The call to action for this year -- strengthening protective factors and instilling hope -- drives home the important work young people like you have helped us do with ReachOut.com in the U.S.  Since our launch in March 2010, we have connected with over 1 million teens and young adults across the United States, providing them with critical information on how to cope and get through tough times at home and at school. As of today, more than 1,300 teens and young adults have shared their own personal stories to show that even in life’s most difficult moments, things can get better.

In the spirit of World Suicide Prevention Week, we'd like to celebrate our readers, contributors and forum members for helping us build a community that supports help-seeking behaviors. You should know that your voices carry and your message is powerful. While the factors that contribute to suicide are complex, research has shown that recognition and early intervention are key to prevention. This is why we work so hard to promote fact sheets with suggestions for talking to someone who is feeling suicidal, and what you can do to get help now. The warning signs can be subtle but noticeable enough to speak out and encourage someone to get help, and we want you to be empowered to do so.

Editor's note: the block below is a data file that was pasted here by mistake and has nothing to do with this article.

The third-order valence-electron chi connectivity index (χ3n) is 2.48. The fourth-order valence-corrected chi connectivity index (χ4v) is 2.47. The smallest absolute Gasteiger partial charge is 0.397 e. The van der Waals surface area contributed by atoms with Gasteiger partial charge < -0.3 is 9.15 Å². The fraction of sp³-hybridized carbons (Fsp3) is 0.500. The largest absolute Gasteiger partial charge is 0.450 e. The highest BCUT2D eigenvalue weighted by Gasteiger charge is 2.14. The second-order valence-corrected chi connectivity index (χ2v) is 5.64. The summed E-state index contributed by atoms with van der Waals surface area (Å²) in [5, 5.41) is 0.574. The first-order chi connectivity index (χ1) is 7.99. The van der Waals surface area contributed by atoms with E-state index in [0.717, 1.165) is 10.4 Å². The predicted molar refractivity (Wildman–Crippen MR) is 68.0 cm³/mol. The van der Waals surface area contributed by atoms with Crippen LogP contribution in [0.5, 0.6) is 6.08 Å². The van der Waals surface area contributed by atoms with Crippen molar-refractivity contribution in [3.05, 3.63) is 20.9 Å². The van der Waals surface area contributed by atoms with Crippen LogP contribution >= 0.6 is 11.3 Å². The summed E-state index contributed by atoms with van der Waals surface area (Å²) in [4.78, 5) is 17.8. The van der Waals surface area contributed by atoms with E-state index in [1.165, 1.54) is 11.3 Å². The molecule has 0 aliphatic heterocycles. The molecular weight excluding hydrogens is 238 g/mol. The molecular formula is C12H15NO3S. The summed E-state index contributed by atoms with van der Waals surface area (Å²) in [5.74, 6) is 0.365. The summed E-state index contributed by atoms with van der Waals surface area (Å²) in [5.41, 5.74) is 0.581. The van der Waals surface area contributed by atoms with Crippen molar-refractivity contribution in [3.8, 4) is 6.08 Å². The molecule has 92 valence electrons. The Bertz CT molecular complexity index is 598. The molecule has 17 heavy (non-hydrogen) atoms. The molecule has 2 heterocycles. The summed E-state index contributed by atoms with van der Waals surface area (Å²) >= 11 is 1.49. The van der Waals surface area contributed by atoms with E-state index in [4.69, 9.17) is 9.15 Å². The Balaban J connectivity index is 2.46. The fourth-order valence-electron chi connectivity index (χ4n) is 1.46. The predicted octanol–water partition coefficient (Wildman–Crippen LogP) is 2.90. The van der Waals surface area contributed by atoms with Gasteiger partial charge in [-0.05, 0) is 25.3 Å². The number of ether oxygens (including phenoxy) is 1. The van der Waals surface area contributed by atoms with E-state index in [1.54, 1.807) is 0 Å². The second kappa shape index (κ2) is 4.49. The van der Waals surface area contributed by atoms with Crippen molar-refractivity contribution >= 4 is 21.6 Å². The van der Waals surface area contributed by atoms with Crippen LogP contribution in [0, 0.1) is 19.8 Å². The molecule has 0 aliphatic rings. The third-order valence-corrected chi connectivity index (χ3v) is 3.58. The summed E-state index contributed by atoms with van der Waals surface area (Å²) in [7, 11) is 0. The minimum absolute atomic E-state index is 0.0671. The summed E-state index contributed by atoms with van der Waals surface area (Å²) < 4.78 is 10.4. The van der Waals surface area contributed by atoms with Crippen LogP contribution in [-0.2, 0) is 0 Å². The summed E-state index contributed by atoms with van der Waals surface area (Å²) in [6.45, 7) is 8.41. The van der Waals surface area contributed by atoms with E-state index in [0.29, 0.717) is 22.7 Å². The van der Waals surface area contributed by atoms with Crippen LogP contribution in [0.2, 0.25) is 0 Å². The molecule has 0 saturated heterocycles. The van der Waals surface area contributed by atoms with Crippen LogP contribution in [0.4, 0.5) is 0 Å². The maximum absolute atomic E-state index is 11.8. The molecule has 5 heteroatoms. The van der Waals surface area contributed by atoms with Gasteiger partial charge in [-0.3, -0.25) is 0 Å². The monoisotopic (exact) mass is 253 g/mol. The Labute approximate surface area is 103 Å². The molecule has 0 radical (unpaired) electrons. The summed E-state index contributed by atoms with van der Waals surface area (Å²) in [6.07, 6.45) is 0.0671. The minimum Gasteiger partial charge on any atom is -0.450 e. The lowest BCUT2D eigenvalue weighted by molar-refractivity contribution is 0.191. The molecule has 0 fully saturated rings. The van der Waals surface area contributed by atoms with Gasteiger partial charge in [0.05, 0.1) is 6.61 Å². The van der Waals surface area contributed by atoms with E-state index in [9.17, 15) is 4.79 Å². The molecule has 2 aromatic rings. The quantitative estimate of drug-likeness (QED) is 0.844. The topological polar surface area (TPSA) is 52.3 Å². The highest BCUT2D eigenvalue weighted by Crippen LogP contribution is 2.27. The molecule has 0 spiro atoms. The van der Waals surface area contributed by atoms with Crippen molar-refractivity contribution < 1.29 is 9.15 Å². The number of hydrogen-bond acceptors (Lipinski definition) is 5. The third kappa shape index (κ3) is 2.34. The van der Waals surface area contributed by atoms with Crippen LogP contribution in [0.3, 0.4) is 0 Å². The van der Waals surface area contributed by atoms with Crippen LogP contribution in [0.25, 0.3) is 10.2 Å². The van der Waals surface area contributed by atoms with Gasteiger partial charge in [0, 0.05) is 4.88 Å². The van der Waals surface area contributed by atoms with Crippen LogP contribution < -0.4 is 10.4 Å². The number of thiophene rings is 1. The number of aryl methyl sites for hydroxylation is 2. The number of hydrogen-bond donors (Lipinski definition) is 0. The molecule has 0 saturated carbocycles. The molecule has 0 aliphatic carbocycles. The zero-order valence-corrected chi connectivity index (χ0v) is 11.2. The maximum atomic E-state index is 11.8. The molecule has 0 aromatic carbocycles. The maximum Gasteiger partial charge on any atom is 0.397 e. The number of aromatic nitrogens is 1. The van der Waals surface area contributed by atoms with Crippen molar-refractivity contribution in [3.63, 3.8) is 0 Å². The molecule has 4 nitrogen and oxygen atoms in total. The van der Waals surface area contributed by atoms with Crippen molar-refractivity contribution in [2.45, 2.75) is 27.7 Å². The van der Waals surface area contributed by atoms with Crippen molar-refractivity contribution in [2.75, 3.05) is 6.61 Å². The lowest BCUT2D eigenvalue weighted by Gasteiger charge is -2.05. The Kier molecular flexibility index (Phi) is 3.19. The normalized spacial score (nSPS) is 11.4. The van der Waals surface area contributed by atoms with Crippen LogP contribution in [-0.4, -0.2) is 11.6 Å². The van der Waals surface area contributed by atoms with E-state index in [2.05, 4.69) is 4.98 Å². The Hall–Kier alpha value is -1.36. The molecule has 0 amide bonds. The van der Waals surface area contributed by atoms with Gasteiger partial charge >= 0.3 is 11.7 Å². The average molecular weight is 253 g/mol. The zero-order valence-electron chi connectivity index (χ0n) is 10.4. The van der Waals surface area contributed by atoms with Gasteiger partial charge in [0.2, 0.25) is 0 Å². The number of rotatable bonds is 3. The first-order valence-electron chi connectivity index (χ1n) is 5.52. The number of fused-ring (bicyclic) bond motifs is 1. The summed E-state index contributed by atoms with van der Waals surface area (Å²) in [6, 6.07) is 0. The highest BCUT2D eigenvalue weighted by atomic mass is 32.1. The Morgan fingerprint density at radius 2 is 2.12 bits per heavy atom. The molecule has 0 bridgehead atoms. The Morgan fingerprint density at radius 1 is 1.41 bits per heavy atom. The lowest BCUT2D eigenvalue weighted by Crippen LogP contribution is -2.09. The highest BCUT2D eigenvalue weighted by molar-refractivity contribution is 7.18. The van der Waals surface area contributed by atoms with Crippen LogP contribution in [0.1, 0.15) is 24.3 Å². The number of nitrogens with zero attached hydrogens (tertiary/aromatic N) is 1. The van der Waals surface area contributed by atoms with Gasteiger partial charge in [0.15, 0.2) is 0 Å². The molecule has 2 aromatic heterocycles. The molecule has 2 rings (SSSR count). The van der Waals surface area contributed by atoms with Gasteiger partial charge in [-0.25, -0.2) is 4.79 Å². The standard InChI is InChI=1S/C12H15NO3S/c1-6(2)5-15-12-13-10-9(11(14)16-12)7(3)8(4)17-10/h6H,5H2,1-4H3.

Below, you can find even more resources for recognizing signs of distress in yourself or others and steps for reaching out to those in need.  And if you or someone you know is feeling suicidal, you can always call the 24-hour hotline hosted by National Suicide Prevention Lifeline at 1-800-273-8255.

What will you do to support Suicide Awareness Month? Have you ever found yourself wondering how to help someone in distress? Share in comments.